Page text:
I've been noticing something lately. It's particularly frustrating me.
I've been reading a lot of books on my Kindle lately. I'll admit, I use it for my "fluff" reading more than anything else. Things I want to read but for enjoyment only or don't want to keep a print copy of for later use. And, I'll admit, quite a bit of what I've read on it the last few months are books that were offered for free on Amazon. Sometimes this means the book is from a small press.
Formatting discrepancies get to me. A sudden carriage return in the middle of a sentence. New paragraphs that make little or no sense (because of their spacing, not because the story doesn't flow). Odd spacing in general. I've even noticed places where longer words have been hyphenated, presumably because in either the original print format or just in a smaller font size that I'm using on my Kindle those words needed to be hyphenated at the line break. And sometimes those hyphens are not used properly in the first place. (Yes, there are hyphen rules. See #s 5-8.)
Spelling really stands out to me as well--either out and out misspellings or multiple spellings of the same word/name/location used frequently in the story line. Sometimes it's almost forgivable, a simple typo. And one is always forgivable to me. Other times it is such a glaring error that it pulls me out of the story. Once I'm enthralled, it takes a lot to pull me out of the story, so if a misspelling does it, it must be unforgivable.
It makes me wonder if anyone looks at these things before they are approved or made available to the public. I realize that smaller presses (which often offer Kindle versions for free in order to boost publicity), may not have the editorial departments that a large publisher has. Random House, for instance.
I also come from a world that teaches us to proof read, proof read, and--oh yeah---proof read before handing over a "final" product. You don't hand in something that isn't your best work. And you certainly don't make it public unless it's done well. It doesn't speak well to me that a company selling the written word doesn't take time to check it. Then to reproduce a book in a digital format and not make sure it looks good in that format is, to me, just about unforgettable.
I've no doubt I'm not the only who notices this and is bothered. Even if I'm not paying anything for the Kindle format of many of the books I'm reading, that doesn't mean I should expect (or receive) lesser quality. This is a tacky metaphor, but I'm not at the factory outlet expecting seconds or that the seam on my Levi's may be a little off. I'm expecting a certain amount of quality, that doesn't look, well...not quality.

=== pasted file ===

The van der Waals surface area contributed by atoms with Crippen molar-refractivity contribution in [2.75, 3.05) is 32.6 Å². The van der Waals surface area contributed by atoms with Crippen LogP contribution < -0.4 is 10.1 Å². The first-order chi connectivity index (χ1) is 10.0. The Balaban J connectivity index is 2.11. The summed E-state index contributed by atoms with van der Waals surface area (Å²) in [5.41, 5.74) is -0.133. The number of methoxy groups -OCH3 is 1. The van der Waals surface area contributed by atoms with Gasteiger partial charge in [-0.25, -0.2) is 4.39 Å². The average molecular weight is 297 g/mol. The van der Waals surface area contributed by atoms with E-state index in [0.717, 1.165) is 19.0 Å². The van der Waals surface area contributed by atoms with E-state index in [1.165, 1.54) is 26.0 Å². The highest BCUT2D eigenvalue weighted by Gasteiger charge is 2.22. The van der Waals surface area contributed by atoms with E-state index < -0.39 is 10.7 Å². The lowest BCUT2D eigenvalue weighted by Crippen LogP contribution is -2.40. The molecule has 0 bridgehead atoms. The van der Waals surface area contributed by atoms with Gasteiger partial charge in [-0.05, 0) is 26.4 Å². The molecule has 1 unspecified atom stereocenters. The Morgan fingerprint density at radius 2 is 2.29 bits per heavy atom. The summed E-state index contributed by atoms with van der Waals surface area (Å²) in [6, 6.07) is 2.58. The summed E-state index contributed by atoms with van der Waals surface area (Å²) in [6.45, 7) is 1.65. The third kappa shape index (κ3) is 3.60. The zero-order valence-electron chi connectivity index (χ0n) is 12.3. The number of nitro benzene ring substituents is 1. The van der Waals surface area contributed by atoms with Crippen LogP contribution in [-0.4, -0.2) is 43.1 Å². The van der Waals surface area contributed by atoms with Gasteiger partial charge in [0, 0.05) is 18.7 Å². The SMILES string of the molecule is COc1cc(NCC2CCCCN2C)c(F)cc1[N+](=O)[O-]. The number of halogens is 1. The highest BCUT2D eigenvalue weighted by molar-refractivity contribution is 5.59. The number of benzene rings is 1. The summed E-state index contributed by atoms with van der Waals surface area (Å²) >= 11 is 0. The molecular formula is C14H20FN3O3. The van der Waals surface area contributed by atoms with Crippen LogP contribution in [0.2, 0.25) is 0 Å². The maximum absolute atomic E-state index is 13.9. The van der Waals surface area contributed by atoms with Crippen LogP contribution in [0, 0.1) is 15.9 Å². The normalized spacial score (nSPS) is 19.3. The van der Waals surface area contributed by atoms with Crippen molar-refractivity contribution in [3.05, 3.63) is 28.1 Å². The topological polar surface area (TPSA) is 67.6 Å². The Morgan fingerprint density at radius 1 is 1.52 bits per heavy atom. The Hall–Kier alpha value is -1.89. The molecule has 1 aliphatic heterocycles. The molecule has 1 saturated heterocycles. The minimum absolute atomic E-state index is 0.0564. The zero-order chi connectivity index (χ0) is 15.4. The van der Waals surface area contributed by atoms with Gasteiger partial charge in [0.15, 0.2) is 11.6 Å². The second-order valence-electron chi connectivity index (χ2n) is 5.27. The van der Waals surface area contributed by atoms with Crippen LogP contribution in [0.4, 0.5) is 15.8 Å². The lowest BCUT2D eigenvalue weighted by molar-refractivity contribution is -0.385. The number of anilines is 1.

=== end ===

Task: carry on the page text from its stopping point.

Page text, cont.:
So, I'm going to make an offer...though I'm sure it'll be buried under a million other posts.
I'll proof your book. I'll work on the digital formatting. I won't charge you an arm and a leg. I won't even charge you by the hour, even though I could. Flat $50 and your publication will be better for it. Seriously.
Wednesday, November 10, 2010
Online YouTube Converter
There is some REALLY good stuff on YouTube, that hasn’t made it to TeacherTube yet. But since it’s blocked, the only way we can use a YouTube video is if we convert the videos to a different file type. This online, FREE (though you do have to register) converter will do that for you.
100 Incredibly Useful YouTube Channels for Teachers
Now it should be clear why I led with the Converter tool this time. In the list you’ll find channels from universities, nonprofits, museums, and plenty of other places. It’s a fount of amazing ways to add some media to your classroom lessons.
Nikon’s Small World Photomicrography Competition
The online gallery for a competition that challenges photographers using a light microscope. The images are beautiful, and can often highlight lessons in biology, chemistry, and art.
100 Helpful Photography Tutorials for Beginners and Professionals
With the Digital Camera Learning Community offered by the Technology Department starting next week, and the already amazing photographs coming out of Kim Caskey’s class this year, I thought this one might be interesting to many of you.
Student Research Center, powered by EBSCOhost
Username & password: See Turney for this info.
This one of our “free” databases provided to all K-12 schools by the State. Like all good “free” things, if we don’t use it, we’ll lose it. Take some time to take a look. From the main page you can search for articles (magazines, newspapers, academic journals), books (including encyclopedias and biographies), radio and TV transcripts, country reports, state/province reports, primary source documents, or images (photos, maps, flags) on nearly every topic you can think of. Titles and information are updated almost daily, and in several cases I’ve read an article via the database before the magazine is delivered in my mail. All-around, it’s a wonderful resource for just about anything you’re interested in.
This work is licensed by Jennifer Turney under a Creative Commons Attribution-Noncommercial-Share Alike 3.0 Unported License.